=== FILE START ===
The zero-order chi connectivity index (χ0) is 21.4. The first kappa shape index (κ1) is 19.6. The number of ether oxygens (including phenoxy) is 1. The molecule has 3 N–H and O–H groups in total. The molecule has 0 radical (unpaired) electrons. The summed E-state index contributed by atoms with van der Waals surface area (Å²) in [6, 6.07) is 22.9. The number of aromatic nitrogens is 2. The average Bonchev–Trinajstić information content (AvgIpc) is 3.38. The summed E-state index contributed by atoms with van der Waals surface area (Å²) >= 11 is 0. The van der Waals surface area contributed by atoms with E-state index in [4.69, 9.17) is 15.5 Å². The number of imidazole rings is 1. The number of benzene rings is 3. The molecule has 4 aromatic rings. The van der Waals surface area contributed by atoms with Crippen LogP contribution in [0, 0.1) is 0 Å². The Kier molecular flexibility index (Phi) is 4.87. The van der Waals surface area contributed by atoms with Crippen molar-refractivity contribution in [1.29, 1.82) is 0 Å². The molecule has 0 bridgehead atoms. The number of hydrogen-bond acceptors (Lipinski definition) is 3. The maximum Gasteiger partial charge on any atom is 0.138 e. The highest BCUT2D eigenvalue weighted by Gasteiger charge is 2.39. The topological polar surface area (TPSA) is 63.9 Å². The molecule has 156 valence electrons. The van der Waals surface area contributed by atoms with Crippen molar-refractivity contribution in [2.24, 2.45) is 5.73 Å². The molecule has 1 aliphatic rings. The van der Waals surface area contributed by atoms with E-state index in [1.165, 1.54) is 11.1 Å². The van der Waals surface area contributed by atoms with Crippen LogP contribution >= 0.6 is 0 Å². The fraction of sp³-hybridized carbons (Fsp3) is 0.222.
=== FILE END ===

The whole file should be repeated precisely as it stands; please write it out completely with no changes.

The zero-order chi connectivity index (χ0) is 21.4. The first kappa shape index (κ1) is 19.6. The number of ether oxygens (including phenoxy) is 1. The molecule has 3 N–H and O–H groups in total. The molecule has 0 radical (unpaired) electrons. The summed E-state index contributed by atoms with van der Waals surface area (Å²) in [6, 6.07) is 22.9. The number of aromatic nitrogens is 2. The average Bonchev–Trinajstić information content (AvgIpc) is 3.38. The summed E-state index contributed by atoms with van der Waals surface area (Å²) >= 11 is 0. The van der Waals surface area contributed by atoms with E-state index in [4.69, 9.17) is 15.5 Å². The number of imidazole rings is 1. The number of benzene rings is 3. The molecule has 4 aromatic rings. The van der Waals surface area contributed by atoms with Crippen LogP contribution in [0, 0.1) is 0 Å². The Kier molecular flexibility index (Phi) is 4.87. The van der Waals surface area contributed by atoms with Crippen molar-refractivity contribution in [1.29, 1.82) is 0 Å². The molecule has 0 bridgehead atoms. The number of hydrogen-bond acceptors (Lipinski definition) is 3. The maximum Gasteiger partial charge on any atom is 0.138 e. The highest BCUT2D eigenvalue weighted by Gasteiger charge is 2.39. The topological polar surface area (TPSA) is 63.9 Å². The molecule has 156 valence electrons. The van der Waals surface area contributed by atoms with Crippen molar-refractivity contribution in [2.24, 2.45) is 5.73 Å². The molecule has 1 aliphatic rings. The van der Waals surface area contributed by atoms with E-state index in [1.165, 1.54) is 11.1 Å². The van der Waals surface area contributed by atoms with Crippen LogP contribution >= 0.6 is 0 Å². The fraction of sp³-hybridized carbons (Fsp3) is 0.222.